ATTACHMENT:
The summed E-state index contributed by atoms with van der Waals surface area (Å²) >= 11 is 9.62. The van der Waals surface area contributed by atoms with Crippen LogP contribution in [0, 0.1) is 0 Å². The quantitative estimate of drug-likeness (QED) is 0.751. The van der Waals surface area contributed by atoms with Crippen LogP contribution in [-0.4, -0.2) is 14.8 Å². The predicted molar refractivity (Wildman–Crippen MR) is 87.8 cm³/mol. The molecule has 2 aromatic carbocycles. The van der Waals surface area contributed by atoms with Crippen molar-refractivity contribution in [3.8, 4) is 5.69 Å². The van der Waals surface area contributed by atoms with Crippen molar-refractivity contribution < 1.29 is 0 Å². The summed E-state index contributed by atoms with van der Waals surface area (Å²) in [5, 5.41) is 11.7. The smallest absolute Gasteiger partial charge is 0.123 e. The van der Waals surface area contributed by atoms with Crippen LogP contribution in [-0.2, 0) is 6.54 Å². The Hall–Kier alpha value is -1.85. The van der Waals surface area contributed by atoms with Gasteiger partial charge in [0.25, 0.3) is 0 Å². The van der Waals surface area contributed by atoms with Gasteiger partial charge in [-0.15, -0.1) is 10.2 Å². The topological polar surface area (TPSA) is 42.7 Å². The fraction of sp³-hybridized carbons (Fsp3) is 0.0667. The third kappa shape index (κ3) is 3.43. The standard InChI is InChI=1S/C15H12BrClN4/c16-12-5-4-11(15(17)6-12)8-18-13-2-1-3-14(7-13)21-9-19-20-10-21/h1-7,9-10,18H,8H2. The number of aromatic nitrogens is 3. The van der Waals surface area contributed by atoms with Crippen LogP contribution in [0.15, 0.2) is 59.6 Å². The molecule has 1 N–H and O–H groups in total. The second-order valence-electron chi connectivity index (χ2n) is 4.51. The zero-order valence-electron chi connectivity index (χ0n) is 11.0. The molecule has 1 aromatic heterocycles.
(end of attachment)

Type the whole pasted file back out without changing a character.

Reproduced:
The summed E-state index contributed by atoms with van der Waals surface area (Å²) >= 11 is 9.62. The van der Waals surface area contributed by atoms with Crippen LogP contribution in [0, 0.1) is 0 Å². The quantitative estimate of drug-likeness (QED) is 0.751. The van der Waals surface area contributed by atoms with Crippen LogP contribution in [-0.4, -0.2) is 14.8 Å². The predicted molar refractivity (Wildman–Crippen MR) is 87.8 cm³/mol. The molecule has 2 aromatic carbocycles. The van der Waals surface area contributed by atoms with Crippen molar-refractivity contribution in [3.8, 4) is 5.69 Å². The van der Waals surface area contributed by atoms with Crippen molar-refractivity contribution < 1.29 is 0 Å². The summed E-state index contributed by atoms with van der Waals surface area (Å²) in [5, 5.41) is 11.7. The smallest absolute Gasteiger partial charge is 0.123 e. The van der Waals surface area contributed by atoms with Crippen LogP contribution in [-0.2, 0) is 6.54 Å². The Hall–Kier alpha value is -1.85. The van der Waals surface area contributed by atoms with Gasteiger partial charge in [0.25, 0.3) is 0 Å². The van der Waals surface area contributed by atoms with Gasteiger partial charge in [-0.15, -0.1) is 10.2 Å². The topological polar surface area (TPSA) is 42.7 Å². The fraction of sp³-hybridized carbons (Fsp3) is 0.0667. The third kappa shape index (κ3) is 3.43. The standard InChI is InChI=1S/C15H12BrClN4/c16-12-5-4-11(15(17)6-12)8-18-13-2-1-3-14(7-13)21-9-19-20-10-21/h1-7,9-10,18H,8H2. The number of aromatic nitrogens is 3. The van der Waals surface area contributed by atoms with Crippen LogP contribution in [0.15, 0.2) is 59.6 Å². The molecule has 1 N–H and O–H groups in total. The second-order valence-electron chi connectivity index (χ2n) is 4.51. The zero-order valence-electron chi connectivity index (χ0n) is 11.0. The molecule has 1 aromatic heterocycles.